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New suspension may smooth maglev ride.

Using a new class of liquids that stiffen into semisolids when subjected to an electric field, engineers may have an easier time designing magnetically levitated trains that provide comfortable as well as fast service.

These materials, called electrorheological fluids, would fill shock absorbers and dampen the bounching or swaying of these very high-speed trains, says Dilip K. Bhadra, a physicist with the research company General Atomics in San Diego. He described the new materials last week in Washington, D.C., at the annual meeting of the Transportation Research Board.

Such a suspension system could be a key to magnetic levitation's success. Several analyses presented at the meeting indicate that passenger discomfort could limit how fast maglev trains could travel and, consequently, could curtail their competitiveness.

These trains make use of powerful magnetic fields -- possibly via high-temperature superconductors -- to lift and power them along guideways at speeds near 300 miles per hour. Germany and Japan have had mixed success building prototype maglev trains, and some experts question whether this technology will ever be practical.

Although progress has been slower in the United States, the Intermodal Surface Transportation Efficiency Act, signed into law in December, now calls upon federal agencies to help develop a prototype maglev system by 1999. Bhadra's research is part of the technology assessment program for meeting this goal.

Discovered almost 40 years ago, electrorheological materials have only recently received serious attention as shock absorbers because early versions corroded their containers, says Bhadra. As a suspension system for maglev vehicles "it's potentially less complex, with less things to go wrong, and could be more cost effective [than other approaches]," he told SCIENCE NEWS.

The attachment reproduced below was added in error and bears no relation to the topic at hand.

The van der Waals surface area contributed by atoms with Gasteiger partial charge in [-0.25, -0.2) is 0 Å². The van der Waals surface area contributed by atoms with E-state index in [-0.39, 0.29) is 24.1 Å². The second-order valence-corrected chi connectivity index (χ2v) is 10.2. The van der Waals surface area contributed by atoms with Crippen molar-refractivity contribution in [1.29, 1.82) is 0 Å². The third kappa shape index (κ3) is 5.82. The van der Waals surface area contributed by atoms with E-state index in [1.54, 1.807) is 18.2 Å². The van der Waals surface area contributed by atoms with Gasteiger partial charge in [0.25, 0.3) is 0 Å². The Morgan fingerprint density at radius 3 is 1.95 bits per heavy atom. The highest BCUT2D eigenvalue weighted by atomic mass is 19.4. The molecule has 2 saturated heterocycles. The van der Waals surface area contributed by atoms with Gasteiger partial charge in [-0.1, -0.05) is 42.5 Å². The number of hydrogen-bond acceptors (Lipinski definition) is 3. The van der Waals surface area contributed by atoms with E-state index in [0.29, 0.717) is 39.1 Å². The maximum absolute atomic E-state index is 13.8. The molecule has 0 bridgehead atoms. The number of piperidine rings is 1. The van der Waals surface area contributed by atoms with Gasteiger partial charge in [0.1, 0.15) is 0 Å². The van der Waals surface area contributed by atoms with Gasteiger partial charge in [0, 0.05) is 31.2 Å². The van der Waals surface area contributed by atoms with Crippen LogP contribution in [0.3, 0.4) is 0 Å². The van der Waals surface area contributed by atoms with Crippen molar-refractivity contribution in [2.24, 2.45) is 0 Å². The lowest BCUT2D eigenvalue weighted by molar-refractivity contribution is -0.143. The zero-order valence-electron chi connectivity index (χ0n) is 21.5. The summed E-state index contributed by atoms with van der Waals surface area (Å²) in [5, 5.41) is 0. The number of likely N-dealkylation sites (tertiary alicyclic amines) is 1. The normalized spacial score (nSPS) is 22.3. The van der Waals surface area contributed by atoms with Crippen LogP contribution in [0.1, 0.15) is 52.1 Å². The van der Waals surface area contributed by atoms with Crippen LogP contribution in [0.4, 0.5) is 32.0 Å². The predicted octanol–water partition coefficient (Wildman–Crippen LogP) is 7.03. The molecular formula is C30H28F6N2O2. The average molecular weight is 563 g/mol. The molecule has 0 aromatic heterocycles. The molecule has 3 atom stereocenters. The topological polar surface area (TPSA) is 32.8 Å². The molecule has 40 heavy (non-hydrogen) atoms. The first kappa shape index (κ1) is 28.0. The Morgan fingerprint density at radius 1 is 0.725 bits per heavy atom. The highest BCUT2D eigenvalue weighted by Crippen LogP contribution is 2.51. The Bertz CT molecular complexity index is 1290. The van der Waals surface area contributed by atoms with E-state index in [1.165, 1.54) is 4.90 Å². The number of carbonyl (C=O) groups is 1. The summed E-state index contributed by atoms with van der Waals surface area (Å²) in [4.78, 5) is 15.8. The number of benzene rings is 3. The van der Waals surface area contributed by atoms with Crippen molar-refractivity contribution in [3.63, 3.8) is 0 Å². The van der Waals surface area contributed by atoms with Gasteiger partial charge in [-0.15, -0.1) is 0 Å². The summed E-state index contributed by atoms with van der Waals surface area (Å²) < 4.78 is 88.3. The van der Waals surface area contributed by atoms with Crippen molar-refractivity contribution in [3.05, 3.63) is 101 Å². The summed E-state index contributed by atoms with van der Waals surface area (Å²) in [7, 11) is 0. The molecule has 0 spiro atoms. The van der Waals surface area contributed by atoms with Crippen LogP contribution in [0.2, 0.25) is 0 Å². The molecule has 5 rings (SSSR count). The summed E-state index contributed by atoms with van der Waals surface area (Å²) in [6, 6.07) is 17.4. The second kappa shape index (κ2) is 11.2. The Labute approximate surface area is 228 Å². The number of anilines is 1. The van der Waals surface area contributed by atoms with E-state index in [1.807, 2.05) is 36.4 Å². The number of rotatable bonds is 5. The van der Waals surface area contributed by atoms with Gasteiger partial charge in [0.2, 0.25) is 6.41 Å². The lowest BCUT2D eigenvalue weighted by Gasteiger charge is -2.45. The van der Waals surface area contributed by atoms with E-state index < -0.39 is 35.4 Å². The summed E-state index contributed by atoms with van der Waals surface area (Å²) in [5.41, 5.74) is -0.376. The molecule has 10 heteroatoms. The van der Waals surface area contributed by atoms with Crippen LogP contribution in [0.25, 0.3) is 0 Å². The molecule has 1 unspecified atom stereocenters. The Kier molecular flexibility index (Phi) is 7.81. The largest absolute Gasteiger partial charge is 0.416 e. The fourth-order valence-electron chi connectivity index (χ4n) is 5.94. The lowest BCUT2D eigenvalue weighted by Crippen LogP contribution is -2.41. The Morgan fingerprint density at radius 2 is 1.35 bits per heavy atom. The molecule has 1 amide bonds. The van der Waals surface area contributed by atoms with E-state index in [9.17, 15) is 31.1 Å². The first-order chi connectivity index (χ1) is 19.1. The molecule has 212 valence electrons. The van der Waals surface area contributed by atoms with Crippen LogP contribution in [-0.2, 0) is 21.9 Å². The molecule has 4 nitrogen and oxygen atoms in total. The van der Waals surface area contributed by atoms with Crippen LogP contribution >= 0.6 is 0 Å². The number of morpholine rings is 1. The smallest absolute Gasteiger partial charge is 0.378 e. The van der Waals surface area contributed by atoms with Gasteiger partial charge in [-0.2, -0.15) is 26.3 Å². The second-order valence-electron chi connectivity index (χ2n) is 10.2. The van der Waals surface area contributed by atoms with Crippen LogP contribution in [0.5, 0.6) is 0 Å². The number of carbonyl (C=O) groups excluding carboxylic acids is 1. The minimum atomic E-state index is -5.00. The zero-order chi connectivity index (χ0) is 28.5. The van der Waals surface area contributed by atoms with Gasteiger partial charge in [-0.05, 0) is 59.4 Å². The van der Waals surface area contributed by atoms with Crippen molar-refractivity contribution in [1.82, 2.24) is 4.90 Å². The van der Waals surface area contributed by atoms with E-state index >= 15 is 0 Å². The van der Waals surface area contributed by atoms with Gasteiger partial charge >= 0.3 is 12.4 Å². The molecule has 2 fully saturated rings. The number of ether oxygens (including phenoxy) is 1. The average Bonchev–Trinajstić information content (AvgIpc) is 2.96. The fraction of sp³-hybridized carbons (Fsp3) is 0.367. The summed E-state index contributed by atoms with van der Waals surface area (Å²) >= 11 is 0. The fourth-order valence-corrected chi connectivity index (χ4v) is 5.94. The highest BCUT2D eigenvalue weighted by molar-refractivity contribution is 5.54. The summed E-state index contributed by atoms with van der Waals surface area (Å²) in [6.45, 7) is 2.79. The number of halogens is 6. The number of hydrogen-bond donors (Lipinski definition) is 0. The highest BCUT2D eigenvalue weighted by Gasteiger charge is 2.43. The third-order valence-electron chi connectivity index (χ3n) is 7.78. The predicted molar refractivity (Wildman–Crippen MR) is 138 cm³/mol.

Being electronically activated, this system also should work faster than active hydraulic or linear motor-controlled suspensions. It has no moving parts, and the current needed "is just a signal that tells the fluids what to do," says Bhadra. "We never need any real power to drive the fluid."

When voltage is applied to plates in the oil-based fluid, lithium polymethacrylate molecules suspended in silicon oil take just a few milliseconds to line up in an array that makes the fluid stiff. In this state, the material can dampen motion the way shock absorbers smooth a car ride. The stronger the electric field created, the stronger the damping power. When the current is turned off, the material becomes liquid again.

While several car manufacturers are looking into using electrorheological fluids in automobile shock absorbers, clutches and engine mounts, this technology has not yet proved its value outside the laboratory, Bhadra says.

Whatever the technology used, a very good secondary suspension system is important if magnetic levitation is to ever fulfill its potential. Steven G. Carlton, an electrical engineer with Martin Marietta Corp. in Washington, D.C., figured out trip times for a maglev train running between New York City and Syracuse, N.Y. For his analysis, he routed the train along existing rail or interstate right-of-ways. If the train took these right-of-way curves as fast as it could, or else banked steeply as it rounded the curves, then the trip would take only slightly more than an hour, Carlton calculated. But to spare passengers the sensation of rolling around on an adventure ride, he says, the train would have to slow down, increasing trip time by about 50 percent -- unless maglev builders want to pay extra to expand or change existing routes to soften the curves.

A suspension system could lessen the impact of these forces on passengers, says Richard D. Thornton, an electrical engineer at the Massachusetts Institute of Technology. Even so, he notes, maglev passengers will wear seat belts because the ride will be more like a plane's than a train's.
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Title Annotation:magnetically levitated trains
Author:Pennisi, Elizabeth
Publication:Science News
Date:Jan 25, 1992
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